Genetics and Genomics Majors Get Solid Career Foundation

Because our genetics form the most essential traits that determine the biological basis of who we are, the genetics and genomics is a popular and intriguing major here at UC Davis.

I remember learning about genetics in high school, specifically Mendelian genetics — the lesson with all the pea plants. Genetics at UC Davis is 10 times more interesting. With cool labs (like MCB 160L that explores principles of genetics), fun lectures (such as MCB 163 that delves into developmental genetics) and great faculty, what’s to not love?

By the time students graduate with a degree in genetics and genomics, they will be able to explain what generates and affects the diversity of organisms as well as to apply quantitative methods to biological processes to understand their genetic makeup.

The genetics and genomics major at UC Davis prepares students for a variety STEM (science, technology, engineering and math)-focused fields in genetics. These include biotechnology, research, teaching and other private-sector employment in the biological sciences. This major, like all the undergraduate majors in the College of Biological Sciences, lays a clear academic path for those students looking to attend graduate, medical or veterinary school.

Graduates in this major have gone on to be founders and CEOs of their own companies, genetic counselors and professors directing research labs.

Focus on the field of biotechnology

Aasim Naqvi, a genetics and genomics major, has his own STEM-career aspirations. After he earns his degree, Naqvi plans to get a job at a leading biotechnology company and learn more about the field. His ultimate goal is to start and run a biotechnology company of his own.

Aasim found his passion for genetics from a Reddit thread called “Ask Me Anything,” in which Professor Paul Knoepfler from the Department of Cell Biology and Human Anatomy at the UC Davis School of Medicine posted about his research.

“I have been studying protein variants [these are single genes that have the ability to produce many proteins] involved in brain cancers with Paul Knoepfler at the UC Davis Medical Center in Sacramento for a little over two years,” he says. “It has been an incredible experience, and we are looking to write a manuscript in the coming months.”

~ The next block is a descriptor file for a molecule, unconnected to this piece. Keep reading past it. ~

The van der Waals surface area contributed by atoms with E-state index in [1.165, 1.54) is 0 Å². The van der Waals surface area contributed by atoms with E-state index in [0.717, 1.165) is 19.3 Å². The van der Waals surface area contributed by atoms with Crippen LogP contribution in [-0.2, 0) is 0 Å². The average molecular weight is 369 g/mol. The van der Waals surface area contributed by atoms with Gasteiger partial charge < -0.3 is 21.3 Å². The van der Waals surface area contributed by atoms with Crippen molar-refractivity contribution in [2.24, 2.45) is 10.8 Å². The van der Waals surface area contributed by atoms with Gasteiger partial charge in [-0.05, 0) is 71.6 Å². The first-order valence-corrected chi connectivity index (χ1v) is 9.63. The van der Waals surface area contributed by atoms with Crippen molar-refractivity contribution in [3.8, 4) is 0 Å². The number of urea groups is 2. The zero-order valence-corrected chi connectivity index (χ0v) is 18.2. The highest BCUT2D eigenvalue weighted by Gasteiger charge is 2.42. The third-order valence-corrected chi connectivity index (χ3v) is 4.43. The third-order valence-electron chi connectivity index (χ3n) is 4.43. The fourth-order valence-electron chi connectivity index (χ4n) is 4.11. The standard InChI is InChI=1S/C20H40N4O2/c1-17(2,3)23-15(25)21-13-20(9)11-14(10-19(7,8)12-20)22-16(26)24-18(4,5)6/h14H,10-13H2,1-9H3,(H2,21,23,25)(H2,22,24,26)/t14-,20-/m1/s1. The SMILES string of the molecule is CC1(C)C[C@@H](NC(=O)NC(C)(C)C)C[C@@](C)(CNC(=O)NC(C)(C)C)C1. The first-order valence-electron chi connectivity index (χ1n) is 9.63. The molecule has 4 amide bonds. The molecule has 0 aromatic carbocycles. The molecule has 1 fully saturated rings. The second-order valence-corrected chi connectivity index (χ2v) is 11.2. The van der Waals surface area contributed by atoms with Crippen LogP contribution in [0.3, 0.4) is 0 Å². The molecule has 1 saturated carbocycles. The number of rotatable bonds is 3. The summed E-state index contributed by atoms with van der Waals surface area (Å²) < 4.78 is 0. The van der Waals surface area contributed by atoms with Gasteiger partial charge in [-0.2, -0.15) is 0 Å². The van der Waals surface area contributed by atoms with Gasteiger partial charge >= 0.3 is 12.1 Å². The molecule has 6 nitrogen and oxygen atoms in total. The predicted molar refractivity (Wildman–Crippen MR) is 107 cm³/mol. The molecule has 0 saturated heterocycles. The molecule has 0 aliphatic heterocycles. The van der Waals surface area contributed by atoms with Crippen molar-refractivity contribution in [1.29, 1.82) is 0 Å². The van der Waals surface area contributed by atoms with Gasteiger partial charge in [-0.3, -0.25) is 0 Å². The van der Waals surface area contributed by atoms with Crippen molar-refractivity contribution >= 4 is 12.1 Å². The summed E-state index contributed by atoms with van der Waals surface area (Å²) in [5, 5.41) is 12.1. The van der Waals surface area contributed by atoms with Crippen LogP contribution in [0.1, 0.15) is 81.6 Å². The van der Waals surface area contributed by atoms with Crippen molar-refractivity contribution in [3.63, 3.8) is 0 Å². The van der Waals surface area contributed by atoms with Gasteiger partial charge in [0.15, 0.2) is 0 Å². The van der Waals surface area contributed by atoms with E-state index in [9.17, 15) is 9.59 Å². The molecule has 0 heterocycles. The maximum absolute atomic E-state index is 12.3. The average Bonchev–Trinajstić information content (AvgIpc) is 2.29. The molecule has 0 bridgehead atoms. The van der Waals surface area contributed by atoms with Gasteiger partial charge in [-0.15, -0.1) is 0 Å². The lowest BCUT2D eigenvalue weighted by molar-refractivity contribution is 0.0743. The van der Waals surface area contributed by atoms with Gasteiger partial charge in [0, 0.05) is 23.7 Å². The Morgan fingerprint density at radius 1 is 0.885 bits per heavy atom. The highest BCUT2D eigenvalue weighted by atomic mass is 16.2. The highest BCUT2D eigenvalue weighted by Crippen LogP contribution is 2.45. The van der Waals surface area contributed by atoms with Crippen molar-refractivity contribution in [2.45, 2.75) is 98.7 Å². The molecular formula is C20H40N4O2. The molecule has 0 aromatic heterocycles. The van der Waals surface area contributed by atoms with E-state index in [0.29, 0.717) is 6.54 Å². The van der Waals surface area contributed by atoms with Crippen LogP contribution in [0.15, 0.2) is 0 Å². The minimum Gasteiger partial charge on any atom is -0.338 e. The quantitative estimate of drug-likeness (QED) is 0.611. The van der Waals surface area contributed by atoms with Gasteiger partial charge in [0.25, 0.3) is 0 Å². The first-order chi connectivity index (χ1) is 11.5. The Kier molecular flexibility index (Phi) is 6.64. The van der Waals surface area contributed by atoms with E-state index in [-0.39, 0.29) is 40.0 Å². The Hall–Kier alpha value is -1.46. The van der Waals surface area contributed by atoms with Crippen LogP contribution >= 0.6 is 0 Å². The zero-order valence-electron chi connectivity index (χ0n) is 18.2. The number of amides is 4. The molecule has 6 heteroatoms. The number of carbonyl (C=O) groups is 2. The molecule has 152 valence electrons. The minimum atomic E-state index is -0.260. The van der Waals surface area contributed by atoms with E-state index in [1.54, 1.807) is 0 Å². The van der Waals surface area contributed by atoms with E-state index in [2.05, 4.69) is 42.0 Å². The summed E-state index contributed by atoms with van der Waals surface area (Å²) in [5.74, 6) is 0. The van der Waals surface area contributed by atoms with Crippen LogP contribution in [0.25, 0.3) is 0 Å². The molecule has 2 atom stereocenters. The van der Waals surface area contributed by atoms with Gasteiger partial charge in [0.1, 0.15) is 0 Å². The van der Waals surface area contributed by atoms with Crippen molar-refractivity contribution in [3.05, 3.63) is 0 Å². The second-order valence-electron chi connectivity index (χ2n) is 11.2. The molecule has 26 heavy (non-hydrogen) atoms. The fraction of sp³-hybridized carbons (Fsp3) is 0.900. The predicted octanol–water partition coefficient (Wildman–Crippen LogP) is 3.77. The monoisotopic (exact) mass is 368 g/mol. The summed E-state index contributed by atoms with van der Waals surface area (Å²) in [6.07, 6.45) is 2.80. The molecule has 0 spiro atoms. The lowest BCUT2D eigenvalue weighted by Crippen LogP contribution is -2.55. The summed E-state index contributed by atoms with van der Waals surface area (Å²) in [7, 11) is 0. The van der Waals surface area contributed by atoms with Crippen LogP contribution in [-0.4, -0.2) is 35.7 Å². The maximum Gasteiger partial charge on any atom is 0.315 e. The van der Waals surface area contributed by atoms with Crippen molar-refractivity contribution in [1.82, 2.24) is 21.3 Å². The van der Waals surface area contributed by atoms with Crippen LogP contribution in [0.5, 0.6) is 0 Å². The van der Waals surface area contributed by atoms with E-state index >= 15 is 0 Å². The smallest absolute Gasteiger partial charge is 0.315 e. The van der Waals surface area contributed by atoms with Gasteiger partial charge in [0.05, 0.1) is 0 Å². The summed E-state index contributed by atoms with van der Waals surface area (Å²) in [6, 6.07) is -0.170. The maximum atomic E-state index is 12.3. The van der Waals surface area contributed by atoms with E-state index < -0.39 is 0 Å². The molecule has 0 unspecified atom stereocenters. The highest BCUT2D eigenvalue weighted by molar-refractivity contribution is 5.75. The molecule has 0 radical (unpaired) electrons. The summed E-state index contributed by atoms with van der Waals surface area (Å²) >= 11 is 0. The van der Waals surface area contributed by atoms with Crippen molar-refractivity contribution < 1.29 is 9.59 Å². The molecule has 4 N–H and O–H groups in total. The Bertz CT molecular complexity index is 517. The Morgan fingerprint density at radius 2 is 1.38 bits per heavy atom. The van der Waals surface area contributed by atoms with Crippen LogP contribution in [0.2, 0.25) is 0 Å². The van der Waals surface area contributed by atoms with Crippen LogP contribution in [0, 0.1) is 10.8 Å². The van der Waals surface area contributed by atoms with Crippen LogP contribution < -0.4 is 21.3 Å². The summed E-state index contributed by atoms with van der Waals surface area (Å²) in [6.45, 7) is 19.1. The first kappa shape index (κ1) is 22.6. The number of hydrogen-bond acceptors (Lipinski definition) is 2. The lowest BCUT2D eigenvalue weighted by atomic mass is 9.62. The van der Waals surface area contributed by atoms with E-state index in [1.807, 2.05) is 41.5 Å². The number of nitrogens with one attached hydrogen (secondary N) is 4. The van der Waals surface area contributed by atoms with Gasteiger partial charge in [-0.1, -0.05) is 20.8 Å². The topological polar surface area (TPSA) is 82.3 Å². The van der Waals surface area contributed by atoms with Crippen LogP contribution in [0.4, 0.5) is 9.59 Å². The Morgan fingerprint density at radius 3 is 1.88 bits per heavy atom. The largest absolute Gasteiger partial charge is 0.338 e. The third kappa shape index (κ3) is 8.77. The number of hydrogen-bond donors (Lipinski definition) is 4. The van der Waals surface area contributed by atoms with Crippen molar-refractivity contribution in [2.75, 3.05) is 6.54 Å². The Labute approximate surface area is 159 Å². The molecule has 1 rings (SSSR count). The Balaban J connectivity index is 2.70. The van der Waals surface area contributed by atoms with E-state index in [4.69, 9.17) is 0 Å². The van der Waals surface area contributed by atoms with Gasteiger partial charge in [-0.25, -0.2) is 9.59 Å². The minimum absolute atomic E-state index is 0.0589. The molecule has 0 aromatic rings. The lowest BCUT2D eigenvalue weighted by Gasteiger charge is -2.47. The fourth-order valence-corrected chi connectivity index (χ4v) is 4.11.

Aasim likes the fact that “so much work results in a conclusion that no one else has come to before.”

Many genetics internships and networking opportunities

Because of its status as a research university and proximity to Sacramento, California’s state capital, UC Davis offers students a range of internship opportunities in genetics and genomics. The Internship and Career Center on campus helps students find internships in their fields of interest.

What Our Students Do

Erick Loomis with colt in field
Erick Loomis works for Loomis and focuses on human DNA research. (Courtesy photo)

Get inspired by what our UC Davis genetics and genomics majors are doing in their careers.

  • Erick Loomis ’07, Ph.D. ’13, works for Helix, a company focused on human DNA research, where he evaluates and develops consumer products based on genetic data.
  • Christina Baladi ’09 works for Agios Pharmaceuticals connecting patients to medicines and therapies that will change their lives.

Read more about the careers our alumni have in the biological sciences.

Getting involved on campus can seem daunting, but connecting with others in your major is easy. If you want to share your love and passion for genetics, join the Genetics Club and the Genetics Counseling Club. The Genetics Club offers networking with professionals, biotech and genetic lab tours, and information about grad schools. The Genetic Counseling Club provides a variety of resources such as resume and application building, networking with genetic counselors and current genetic counseling students, interview workshops, journal club, and information about graduate schools.

The genetics and genomics major prepares you for a variety of careers in the STEM world. Whether you want to be a researcher, a teacher, a CEO or a physician developing the next new therapy, this major is designed to help you get where you want to go.

Lily Coates is a student intern with the College of Biological Sciences marketing and communication team. Her internship combines her love of biology with her love of writing.


Subscribe to our blog

Primary Category